Depression during pregnancy
Causes of depression during pregnancy:
The causes of depression in pregnancy (also known as antenatal depression) may be related to the future mother’s changing hormonal activity. Extensive hormonal changes happen in all pregnant women. However, not everyone falls ill with depression. Conflicting ideas about becoming a mother, such as difficulty reconciling a career with motherhood, or other unresolved difficulties in life may be looming in the background. Fear of future childbirth can also be a triggering factor in depression.
Approximately 7–20% of expectant mothers suffer from depression during pregnancy. The percentage varies to a great extent across different studies. However, in day-to-day work with expectant mothers, it has been established that the figure may be significantly higher than the lowest percentages presented in the official studies.
The phenomenon is often caused by having previous history with depression, but this is not always the case. Risk factors include but are not limited to the mother being young, single parenthood, unplanned pregnancy, substance abuse problems, and the lack of social support. Previous history, traumatising experiences, and relationship difficulties can also increase the risk of developing antenatal depression.
Depression during pregnancy may be followed by postpartum depression.
Symptoms of depression during pregnancy
Symptoms of pregnancy depression may include:
- Trouble sleeping. The expectant mother cannot sleep, wakes up early or sleeps all the time.
- Feeling worthless and losing all joy in life.
- Uncertainty about her future motherhood.
- Experiences of inferiority.
- Feeling low most of the time.
- Fearful thoughts relating to childbirth and caring for the unborn baby.
- Noticeable changes to appetite.
- Trouble with depleted interest in sex.
- Feelings of utter hopelessness.
Treatment of depression during pregnancy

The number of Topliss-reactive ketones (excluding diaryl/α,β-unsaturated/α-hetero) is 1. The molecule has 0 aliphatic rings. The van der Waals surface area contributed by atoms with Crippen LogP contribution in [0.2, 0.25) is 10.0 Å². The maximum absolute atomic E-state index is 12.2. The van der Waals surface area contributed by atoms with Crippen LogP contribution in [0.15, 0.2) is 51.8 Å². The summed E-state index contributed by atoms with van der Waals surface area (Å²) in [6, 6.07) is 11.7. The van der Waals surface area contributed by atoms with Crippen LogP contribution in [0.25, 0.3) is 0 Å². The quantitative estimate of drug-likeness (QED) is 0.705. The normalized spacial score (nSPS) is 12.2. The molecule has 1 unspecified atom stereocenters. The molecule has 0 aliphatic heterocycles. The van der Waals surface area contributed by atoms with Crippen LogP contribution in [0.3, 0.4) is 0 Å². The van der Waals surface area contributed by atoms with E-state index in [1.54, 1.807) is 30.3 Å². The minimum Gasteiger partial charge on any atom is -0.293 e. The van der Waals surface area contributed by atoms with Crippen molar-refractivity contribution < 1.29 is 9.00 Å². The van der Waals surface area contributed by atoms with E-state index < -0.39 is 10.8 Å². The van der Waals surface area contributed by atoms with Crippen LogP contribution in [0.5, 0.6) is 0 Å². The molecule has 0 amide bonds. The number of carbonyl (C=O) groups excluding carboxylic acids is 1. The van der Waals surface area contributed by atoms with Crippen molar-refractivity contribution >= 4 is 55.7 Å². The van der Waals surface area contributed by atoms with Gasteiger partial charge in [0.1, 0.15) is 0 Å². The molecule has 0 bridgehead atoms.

Seek professional medical help early enough!
Depression during pregnancy is mainly treated with gentle treatment methods, such as conversational support. The conversational support can be given by, for instance, a psychologist, a psychiatric nurse, or a psychotherapist. If the condition of the expectant mother (and the baby growing in the womb) is very poor, medication can also be used. The prescriber of the medication should be a psychiatrist and the medication should be started after careful deliberation.
When it comes to depression during pregnancy, it is best to seek help without much hesitation. At worst, a mother that has fallen ill with depression can harm both herself and her baby. It is not a sign of weakness but rather one of strength to seek help.
You can ask any of the following for help:
- Your maternity clinic nurse. The number one place for expectant mothers seeking help is always their own maternity clinic (neuvola). The maternity clinic is there to help, and it is their responsibility to tell you where to find further professional help.
- Psychologists and psychiatric nurses. From private health care providers, local health centre psychologists, or depression nurses.
- Private psychotherapists are paid but very skilled professionals. You can also investigate whether the psychotherapist is qualified to provide Kela-reimbursed therapy, in which case you will receive financial support for the sessions. Ask for a referral to a psychotherapist from a psychiatrist.
- Good psychiatrists work in both the public and the private sector.
- The child-rearing and family counselling clinic
- Social workers specialising in families
- An early interaction therapist in your area. This is now also Kela-reimbursed.
- Äimä ry has several peer support mothers and members who have experienced depression during pregnancy. You can read more about our means of support here.
(Source: psychologist, special level psychotherapist Suvi Laru from Väestöliitto ry, The Family Federation of Finland)